The slideshow, compiled and edited by Jenni Frankenberg Veal, features a condensed version of Robert Bridges' classic poem "Noël: Christmas Eve 1913." Read the full poem text below.
Pax hominibus bonae voluntatis
[Translated: Peace to men of good will]
- A frosty Christmas Eve when the stars were shining
- Fared I forth alone where westward falls the hill,
- And from many a village in the water'd valley
- Distant music reach'd me peals of bells aringing:
- The constellated sounds ran sprinkling on earth's floor
- As the dark vault above with stars was spangled o'er.
- Then sped my thoughts to keep that first Christmas of all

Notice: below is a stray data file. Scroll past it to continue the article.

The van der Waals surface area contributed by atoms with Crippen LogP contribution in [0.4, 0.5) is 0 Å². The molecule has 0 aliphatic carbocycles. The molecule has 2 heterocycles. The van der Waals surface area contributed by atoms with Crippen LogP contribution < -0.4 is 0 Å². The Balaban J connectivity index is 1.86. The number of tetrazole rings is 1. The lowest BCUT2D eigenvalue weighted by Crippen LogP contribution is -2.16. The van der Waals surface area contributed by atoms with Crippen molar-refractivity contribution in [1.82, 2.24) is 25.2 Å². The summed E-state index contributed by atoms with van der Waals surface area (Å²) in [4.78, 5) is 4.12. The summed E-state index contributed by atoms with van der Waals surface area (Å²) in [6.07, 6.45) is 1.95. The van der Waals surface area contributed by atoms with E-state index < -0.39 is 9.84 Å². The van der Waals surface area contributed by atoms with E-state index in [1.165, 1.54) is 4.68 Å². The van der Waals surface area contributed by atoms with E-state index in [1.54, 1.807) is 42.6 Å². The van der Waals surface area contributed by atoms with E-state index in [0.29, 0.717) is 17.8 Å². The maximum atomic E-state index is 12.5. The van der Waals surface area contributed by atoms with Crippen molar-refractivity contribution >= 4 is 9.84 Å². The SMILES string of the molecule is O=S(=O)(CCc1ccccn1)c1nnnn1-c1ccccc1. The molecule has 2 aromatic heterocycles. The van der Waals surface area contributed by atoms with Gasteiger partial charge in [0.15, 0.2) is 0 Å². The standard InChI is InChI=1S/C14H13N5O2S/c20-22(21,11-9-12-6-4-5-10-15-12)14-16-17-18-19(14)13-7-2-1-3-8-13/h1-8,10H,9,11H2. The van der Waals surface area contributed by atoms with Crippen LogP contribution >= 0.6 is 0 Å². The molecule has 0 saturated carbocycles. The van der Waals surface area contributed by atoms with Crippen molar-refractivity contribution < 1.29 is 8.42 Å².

- When the shepherds watching by their folds ere the dawn
- Heard music in the fields and marveling could not tell
- Whether it were angels or the bright stars singing.
- Now blessed be the tow'rs that crown England so fair
- That stand up strong in prayer unto God for our souls
- Blessed be their founders (said I) an' our country folk
- Who are ringing for Christ in the belfries to-night
- With arms lifted to clutch the rattling ropes that race
- Into the dark above and the mad romping din.
- But to me heard afar it was starry music
- Angels' song, comforting as the comfort of Christ
- When he spake tenderly to his sorrowful flock:
- The old words came to me by the riches of time
- Mellow'd and transfigured as I stood on the hill
- Heark'ning in the aspect of th' eternal silence.